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How To be Smarter And Richer

The chair of the US Federal Reserve, Janet Yellen, could not have been clearer, if she had sent a squadron of skywriters to spray her message in giant letters onto the skies of Washington, D.C.

So, forget about trying to decipher cryptic messages from the Federal Reserve. Forget, also, about trying to read between the lines, when reserve bank presidents speak.

US interest rates will be going up before the end of this year, whether we are ready or not.

Most, most, most.

The actions by the Federal Reserve could have implications for many economies around the globe. That is because the US dollar is the world’s reserve currency.

It is the currency that is used most in international transactions. It is the currency that most commodities are priced in. It is also the currency that governments around the world hold the most of, as part of their foreign reserves.

So what the US decides to do with interest rates could impact all of us.

Curiously, the US doesn’t actually need to raise the cost of borrowing, if we believe that the purpose for doing so is to control inflation. The recent monthly inflation numbers from the US Bureau of Labor Statistics speaks volumes.

Dip, dip, dip

In January consumer prices fell 0.1%, while in February prices were unchanged. In March prices dipped 0.1% again. In April, the price of the judiciously-chosen basket of goods, which is supposed to reflect the things that US consumers buy, fell 0.2%.

So from an inflationary perspective, American consumers are not spending their money frivolously.

In terms of the US economy, though, arguments can be made both for and against a rise in interest rates.

As far as the positives go, America is growing at an annualised rate of about 3%. The unemployment rate has halved from around 10% over the last five years too.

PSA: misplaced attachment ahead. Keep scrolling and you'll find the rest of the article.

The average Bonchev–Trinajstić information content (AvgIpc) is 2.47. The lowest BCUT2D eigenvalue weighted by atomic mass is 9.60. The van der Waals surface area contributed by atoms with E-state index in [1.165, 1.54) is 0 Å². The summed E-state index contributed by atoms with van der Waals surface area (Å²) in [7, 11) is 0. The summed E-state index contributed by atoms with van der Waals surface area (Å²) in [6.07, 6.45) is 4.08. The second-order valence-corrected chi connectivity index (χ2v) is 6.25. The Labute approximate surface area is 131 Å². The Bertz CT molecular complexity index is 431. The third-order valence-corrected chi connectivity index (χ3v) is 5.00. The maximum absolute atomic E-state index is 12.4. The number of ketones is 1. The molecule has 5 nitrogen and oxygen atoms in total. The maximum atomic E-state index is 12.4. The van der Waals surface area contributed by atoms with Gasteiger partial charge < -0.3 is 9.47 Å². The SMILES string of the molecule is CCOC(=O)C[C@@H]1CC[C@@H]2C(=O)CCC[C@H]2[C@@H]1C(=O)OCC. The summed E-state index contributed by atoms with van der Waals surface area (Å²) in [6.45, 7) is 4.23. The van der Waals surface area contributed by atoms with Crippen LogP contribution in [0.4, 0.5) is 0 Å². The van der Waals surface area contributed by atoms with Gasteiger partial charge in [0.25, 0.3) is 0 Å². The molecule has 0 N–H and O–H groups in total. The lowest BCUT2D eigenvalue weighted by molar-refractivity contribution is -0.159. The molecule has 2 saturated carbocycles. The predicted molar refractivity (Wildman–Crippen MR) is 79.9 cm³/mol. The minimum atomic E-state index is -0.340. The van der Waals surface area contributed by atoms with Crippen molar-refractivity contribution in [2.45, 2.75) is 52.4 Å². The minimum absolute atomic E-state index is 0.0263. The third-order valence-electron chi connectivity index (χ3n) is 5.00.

But there are negatives.

While the number of people out of work has fallen, wage growth has been notably sluggish. The quality of jobs created has hardly been impressive either, with more people working part-time.

Why, why, why?

So why, then, is Janet Yellen pressing for a rate rise?

The answer lies in asset prices. The flood of money that central banks have created has failed to stimulate consumers into spending more to drive economic growth. But it has boosted asset prices.

Specifically, it has pushed up bond prices to abnormal levels, which in turn has depressed bond yields to unusually low levels. Yellen wants to restore some sense of normality to those markets.

Currently, bond yields are below dividend yields. That is abnormal.

Admittedly, there was a time when investors demand that dividend yields were substantially higher than bond yields. They reckoned they deserved more because they were taking on more risk by buying shares.

All change

But things changed about 60 years ago. Smarter investors realised that dividends could grow over time and eventually overtake the fixed income from government bonds.

We need to think smarter, too.

Since 2004, SingTel (SGX: Z74) has increased its full-year dividends from S$0.06 to S$0.17 per share. Over the same period, the payout at Jardine Matheson (SGX: J36) has risen from S$0.65 to S$1.92. Meanwhile, Keppel Corporation (SGX: BN4) has grown its distribution at a compound rate of 18% a year.

That is why we should prefer stocks over bonds. Or as Peter Lynch once quipped: “Gentlemen who prefer bonds don’t know what they are missing”.

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The information provided is for general information purposes only and is not intended to be personalised investment or financial advice. Motley Fool Singapore Director David Kuo doesn’t own shares in any companies mentioned.